in performance: bruce hornsby and the noisemakers

bruce hornsby.

After paring his signature hit “The Way It Is” down to a solo piano reflection accented lightly by mandolin, guitar and the increasingly playful backdrop of his full Noisemakers band, Bruce Hornsby surveyed the crowd at the Lexington Opera House and offered, without apology, a summation of the program’s performance philosophy.

“This is not the kind of show you can wind your watch to.”

The insinuation was that the music Hornsby and company summoned for over 2 ¼ hours favored spontaneity over ensemble tightness. In truth, the show generously dispensed both. At times, the musical clarity and technical precision was remarkably cohesive, whether it was through Hornsby’s own virtuosic runs on piano (the stylistic breath of which suggested everyone from Charles Ives to Jelly Roll Morton) to the razor sharp fills of Noisemaker drummer Sonny Emory. But the band regularly took tremendous chances, whether it was through song selection (as in the way Hornsby not only pulled out the 1995 swing-savvy nugget “Spider Fingers” on a lark the instant an audience member called for it, but the ease with which the tune to bleed into the more countrified “The Dreaded Spoon”) or in myriad instrumental passages, particularly the ones where Hornsby’s piano runs were orchestrated by the animated, Garth Hudson-like keyboard colors of J.T. Thomas.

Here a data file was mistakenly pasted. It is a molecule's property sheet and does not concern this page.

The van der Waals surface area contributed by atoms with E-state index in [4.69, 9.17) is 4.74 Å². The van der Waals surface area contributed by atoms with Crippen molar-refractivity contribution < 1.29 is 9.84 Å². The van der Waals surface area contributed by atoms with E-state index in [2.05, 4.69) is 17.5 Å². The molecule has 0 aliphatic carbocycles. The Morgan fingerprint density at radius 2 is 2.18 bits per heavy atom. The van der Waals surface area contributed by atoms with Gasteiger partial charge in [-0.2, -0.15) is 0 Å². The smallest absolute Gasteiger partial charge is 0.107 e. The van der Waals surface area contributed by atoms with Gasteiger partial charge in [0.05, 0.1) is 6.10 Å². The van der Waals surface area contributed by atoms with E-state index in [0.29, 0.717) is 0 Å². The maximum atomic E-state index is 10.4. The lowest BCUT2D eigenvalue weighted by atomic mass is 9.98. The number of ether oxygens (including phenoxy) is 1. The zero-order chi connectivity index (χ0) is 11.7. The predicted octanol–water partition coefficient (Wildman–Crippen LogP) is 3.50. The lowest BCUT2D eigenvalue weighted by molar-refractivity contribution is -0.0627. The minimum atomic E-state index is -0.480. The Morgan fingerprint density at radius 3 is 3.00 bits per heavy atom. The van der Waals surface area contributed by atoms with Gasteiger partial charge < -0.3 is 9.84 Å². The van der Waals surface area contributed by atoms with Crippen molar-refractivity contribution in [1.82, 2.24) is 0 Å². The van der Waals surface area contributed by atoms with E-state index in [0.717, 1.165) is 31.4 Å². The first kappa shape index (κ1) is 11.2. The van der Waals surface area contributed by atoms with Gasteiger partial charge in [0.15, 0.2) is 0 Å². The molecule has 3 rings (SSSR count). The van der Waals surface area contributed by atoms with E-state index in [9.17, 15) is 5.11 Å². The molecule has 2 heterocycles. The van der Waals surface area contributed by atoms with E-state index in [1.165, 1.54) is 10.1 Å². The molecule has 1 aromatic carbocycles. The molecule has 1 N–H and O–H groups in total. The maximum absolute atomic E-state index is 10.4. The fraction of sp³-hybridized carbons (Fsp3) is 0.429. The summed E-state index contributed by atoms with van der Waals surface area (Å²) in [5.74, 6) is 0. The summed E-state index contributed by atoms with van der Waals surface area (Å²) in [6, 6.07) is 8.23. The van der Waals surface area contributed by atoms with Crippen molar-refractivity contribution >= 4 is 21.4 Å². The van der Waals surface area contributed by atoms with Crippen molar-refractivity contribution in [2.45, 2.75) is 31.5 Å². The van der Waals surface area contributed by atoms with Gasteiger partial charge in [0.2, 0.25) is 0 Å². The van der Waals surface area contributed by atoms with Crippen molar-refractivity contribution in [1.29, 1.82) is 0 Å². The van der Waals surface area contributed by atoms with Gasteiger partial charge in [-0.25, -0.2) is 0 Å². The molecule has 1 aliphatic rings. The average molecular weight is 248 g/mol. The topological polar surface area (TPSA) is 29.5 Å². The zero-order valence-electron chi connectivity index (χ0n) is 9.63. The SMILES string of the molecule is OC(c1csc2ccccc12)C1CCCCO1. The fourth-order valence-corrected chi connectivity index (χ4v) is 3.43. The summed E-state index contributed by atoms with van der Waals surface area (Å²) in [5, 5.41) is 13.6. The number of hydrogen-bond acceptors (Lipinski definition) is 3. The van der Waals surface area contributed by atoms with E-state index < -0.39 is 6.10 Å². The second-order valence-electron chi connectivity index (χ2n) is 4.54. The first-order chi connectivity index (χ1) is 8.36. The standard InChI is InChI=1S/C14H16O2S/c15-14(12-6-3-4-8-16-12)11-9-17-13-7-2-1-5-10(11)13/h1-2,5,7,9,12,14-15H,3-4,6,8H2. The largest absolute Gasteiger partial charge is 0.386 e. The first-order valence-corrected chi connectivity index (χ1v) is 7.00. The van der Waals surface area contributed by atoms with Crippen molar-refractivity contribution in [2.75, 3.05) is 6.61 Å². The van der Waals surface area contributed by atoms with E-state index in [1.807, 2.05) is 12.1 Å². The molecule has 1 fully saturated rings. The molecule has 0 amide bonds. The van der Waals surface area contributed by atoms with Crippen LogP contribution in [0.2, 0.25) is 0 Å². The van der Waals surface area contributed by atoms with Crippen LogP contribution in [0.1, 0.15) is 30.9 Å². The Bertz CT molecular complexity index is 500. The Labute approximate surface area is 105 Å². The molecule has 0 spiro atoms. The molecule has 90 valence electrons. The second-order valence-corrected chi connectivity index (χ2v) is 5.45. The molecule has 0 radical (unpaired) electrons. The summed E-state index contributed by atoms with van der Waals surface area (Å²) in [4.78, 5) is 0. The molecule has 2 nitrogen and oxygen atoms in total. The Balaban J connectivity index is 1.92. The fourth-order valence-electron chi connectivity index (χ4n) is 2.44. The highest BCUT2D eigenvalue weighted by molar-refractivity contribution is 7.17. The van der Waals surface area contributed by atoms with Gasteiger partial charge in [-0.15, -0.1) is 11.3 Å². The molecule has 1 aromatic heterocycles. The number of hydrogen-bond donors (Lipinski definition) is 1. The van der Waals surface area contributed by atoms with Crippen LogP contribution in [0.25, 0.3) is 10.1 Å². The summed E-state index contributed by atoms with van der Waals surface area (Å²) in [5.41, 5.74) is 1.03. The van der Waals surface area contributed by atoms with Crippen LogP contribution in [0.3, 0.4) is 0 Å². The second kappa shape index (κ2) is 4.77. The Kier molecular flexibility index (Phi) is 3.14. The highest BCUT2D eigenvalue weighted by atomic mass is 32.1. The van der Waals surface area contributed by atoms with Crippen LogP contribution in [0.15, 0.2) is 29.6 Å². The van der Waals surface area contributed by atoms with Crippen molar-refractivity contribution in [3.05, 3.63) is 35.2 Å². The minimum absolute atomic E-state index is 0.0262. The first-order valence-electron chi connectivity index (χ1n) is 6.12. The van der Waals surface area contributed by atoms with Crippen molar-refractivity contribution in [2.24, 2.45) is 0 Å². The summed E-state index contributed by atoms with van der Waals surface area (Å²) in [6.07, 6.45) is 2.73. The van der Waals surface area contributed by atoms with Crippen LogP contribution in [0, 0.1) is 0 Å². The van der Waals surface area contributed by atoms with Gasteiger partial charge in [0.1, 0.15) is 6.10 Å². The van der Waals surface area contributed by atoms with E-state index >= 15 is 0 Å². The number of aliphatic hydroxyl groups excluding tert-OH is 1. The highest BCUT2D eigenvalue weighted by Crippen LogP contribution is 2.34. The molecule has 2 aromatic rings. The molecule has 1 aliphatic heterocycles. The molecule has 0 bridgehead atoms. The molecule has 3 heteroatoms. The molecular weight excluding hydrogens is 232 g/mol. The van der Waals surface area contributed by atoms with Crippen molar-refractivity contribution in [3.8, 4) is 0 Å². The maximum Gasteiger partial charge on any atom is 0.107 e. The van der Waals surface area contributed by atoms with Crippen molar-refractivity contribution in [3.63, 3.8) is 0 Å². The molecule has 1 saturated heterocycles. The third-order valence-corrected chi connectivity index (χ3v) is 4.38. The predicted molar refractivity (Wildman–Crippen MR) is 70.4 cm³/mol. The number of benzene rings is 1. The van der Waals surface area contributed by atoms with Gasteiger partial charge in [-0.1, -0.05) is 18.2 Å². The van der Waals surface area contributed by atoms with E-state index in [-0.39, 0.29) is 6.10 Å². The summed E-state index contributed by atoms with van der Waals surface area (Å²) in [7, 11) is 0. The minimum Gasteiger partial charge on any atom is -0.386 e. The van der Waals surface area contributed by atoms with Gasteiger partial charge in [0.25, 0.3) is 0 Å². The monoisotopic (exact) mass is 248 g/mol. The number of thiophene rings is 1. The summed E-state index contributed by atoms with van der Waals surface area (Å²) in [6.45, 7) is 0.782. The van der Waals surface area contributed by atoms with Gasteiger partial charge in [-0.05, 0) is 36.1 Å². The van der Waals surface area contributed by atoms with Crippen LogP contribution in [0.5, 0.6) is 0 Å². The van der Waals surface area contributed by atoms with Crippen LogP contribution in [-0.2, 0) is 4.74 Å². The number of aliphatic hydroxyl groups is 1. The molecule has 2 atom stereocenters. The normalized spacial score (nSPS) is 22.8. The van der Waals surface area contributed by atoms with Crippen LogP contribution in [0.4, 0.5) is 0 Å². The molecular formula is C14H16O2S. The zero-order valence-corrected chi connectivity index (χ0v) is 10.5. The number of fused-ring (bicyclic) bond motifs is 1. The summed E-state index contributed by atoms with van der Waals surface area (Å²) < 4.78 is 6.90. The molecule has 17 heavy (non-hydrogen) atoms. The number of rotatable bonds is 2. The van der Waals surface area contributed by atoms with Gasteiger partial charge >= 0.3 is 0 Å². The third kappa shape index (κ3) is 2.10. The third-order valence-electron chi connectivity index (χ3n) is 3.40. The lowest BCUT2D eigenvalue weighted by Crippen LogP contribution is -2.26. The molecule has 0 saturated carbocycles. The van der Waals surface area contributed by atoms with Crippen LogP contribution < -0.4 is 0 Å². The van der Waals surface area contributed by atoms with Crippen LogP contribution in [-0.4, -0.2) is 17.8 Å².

In short, Hornby’s concert was made up equally of finesse and surprise. Well, that, and a rather remarkable catalog of songs. The performance’s first six selections, excluding a show opening instrumental mix of lyricism and dissonance that set the mischievous tone Hornsby adopted for the entire evening, all came from different albums. Some, like “Sneaking Up on Boo Radley” (from 1998’s “Spirit Trail”) established a boppish rumble that led quite unexpectedly into a fervent cover of the late Gregg Allman’s “Midnight Rider.” Others, like “M.I.A. in M.I.A.M.I.” (from 2016’s Rehab Reunion”) shifted the instrumentation altogether by placing Hornsby on dulcimer and Emory on washboard for music with a homier design but a feel just as playful as the rest of the set.

There were surprises, as well, as shown to by two very different relics from the 1996 soundtrack to “Tin Cup” – the Cajun-flavored “Big Stick” (with Hornsby playing jubilantly on accordion) and the gospel-esque ballad “Nobody There But Me.”

Closing the show out was what Hornsby termed “one of the five songs” from his catalog audiences recognized, “Mandolin Rain.” But even then, Hornsby was too artistically restless to play the whole tune straight. In began with the melodic appeal and general melancholy that made the song a massive radio hit 30 years ago. But at its conclusion, he shifted the music into a minor key variation that stripped away the pop veneer to reveal the work’s inherent sadness in stark, almost ghostly detail. It was the greatest noise the Noisemakers made all night, even though it played out with an eerie, sobering hush.

 



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